Conspicuous in the recent scholarly rehabilitation of the literatures of Mughal India is the legacy of the Indo-Persian Sufi poet, ⊂Abdul Qādir “Bīdel”. Discredited for his stylistic complexities in Iran by the Neo-Classicism of the late 18th century, in Soviet Central Asia by early 20th century “progressive” poetics and increasingly unread in South Asia with the fading there of Persian itself, Bīdel’s prodigious oeuvre has, through critiques of nationalist literary historiographies, attained a new legibility. However, interpretations of his works that engage them in their formal specificity and thus renegotiate his canonicity remain a desideratum. Our panel adumbrates three distinct responses to this need.
The first presentation, titled ‘The Fifth Element? Pervasive Bleakness in Bīdel’s Ghazals’, asks why Bīdel’s ghazal poetics of failure contrasts with the vector of spiritual progress in his works in other genres, discerning the specificity of Bīdel’s interventions in a history of the ghazal.
The second--‘“The Foundation of the Universe Rests on Sound:” The Problem of Speech and Silence in Bīdel’s Muḥīṭ-i A`ẓam’ --studies the earliest of Bīdel’s masnavis, showing how he deployed the convention of meditations on the art of speech/poetry to address, by way of a unique, poetic approach to Ibn ‘Arabi’s ontology, the dilemma of the ontological necessity of speech versus the epistemological problem of the ineffability of Reality.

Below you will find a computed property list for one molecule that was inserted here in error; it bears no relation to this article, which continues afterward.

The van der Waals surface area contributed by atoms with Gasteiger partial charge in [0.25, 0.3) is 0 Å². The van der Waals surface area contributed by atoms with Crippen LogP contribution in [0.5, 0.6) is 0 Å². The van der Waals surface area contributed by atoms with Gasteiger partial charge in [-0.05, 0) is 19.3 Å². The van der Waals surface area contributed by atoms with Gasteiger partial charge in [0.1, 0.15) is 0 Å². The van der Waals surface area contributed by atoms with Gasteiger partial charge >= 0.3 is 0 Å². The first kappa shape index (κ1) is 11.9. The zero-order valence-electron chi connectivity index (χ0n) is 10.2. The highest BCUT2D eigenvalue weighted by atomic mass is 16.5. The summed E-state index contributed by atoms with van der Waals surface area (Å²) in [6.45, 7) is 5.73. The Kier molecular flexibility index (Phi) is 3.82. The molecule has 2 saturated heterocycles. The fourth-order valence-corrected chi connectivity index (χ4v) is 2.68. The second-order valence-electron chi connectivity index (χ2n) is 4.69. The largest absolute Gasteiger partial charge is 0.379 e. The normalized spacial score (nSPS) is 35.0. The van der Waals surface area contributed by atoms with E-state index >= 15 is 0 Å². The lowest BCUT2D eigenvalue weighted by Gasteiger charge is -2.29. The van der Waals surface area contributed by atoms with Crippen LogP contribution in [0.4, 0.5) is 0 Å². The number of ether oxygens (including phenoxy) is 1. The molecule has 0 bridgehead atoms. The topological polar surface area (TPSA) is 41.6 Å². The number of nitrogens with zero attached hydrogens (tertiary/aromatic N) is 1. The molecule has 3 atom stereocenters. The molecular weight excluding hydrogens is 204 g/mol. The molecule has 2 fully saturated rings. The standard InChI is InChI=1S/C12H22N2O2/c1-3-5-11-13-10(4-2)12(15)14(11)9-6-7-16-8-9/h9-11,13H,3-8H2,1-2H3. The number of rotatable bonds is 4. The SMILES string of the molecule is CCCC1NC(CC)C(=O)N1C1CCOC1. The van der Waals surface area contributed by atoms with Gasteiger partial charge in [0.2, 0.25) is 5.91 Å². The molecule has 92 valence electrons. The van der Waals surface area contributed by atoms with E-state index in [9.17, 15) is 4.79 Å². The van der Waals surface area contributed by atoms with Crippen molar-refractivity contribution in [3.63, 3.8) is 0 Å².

The third-- ‘Bīdel’s Portrait’ --reads an ekphrastic episode from the last part of Bīdel’s autobiography, 'Chahār ‘Onṣor' (The Four Elements), as an autobiographical interpretation, playing on understandings of visuality in Persian literature and painting, of Ibn ‘Arabi’s theory of the imagination. Among the questions that will be pursued are: what understandings of self and self-transformation did Bīdel renew by this interpretation? How is this episode a compression of concerns that pervade all of 'Chahār ‘Onṣor'? What kind of reader and reading practices did this autobiography assume? And, finally, does an understanding, turning on this episode, of Bīdel’s iconoclastic self-transformation prepare us to better understand his works in other genres?